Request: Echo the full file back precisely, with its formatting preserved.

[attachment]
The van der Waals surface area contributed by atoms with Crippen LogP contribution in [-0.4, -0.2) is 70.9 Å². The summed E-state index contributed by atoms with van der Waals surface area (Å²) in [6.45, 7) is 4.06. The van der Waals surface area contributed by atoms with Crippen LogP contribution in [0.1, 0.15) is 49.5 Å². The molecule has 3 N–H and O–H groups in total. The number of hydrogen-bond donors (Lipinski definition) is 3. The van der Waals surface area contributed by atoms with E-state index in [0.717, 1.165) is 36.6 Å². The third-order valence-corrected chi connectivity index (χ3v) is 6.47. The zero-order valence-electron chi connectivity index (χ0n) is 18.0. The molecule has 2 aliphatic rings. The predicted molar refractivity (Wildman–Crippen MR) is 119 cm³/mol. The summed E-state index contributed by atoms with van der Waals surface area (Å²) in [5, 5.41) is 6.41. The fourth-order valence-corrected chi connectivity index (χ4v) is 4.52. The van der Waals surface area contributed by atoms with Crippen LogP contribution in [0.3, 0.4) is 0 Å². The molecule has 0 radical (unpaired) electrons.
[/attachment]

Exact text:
The van der Waals surface area contributed by atoms with Crippen LogP contribution in [-0.4, -0.2) is 70.9 Å². The summed E-state index contributed by atoms with van der Waals surface area (Å²) in [6.45, 7) is 4.06. The van der Waals surface area contributed by atoms with Crippen LogP contribution in [0.1, 0.15) is 49.5 Å². The molecule has 3 N–H and O–H groups in total. The number of hydrogen-bond donors (Lipinski definition) is 3. The van der Waals surface area contributed by atoms with E-state index in [0.717, 1.165) is 36.6 Å². The third-order valence-corrected chi connectivity index (χ3v) is 6.47. The zero-order valence-electron chi connectivity index (χ0n) is 18.0. The molecule has 2 aliphatic rings. The predicted molar refractivity (Wildman–Crippen MR) is 119 cm³/mol. The summed E-state index contributed by atoms with van der Waals surface area (Å²) in [5, 5.41) is 6.41. The fourth-order valence-corrected chi connectivity index (χ4v) is 4.52. The van der Waals surface area contributed by atoms with Crippen LogP contribution in [0.3, 0.4) is 0 Å². The molecule has 0 radical (unpaired) electrons.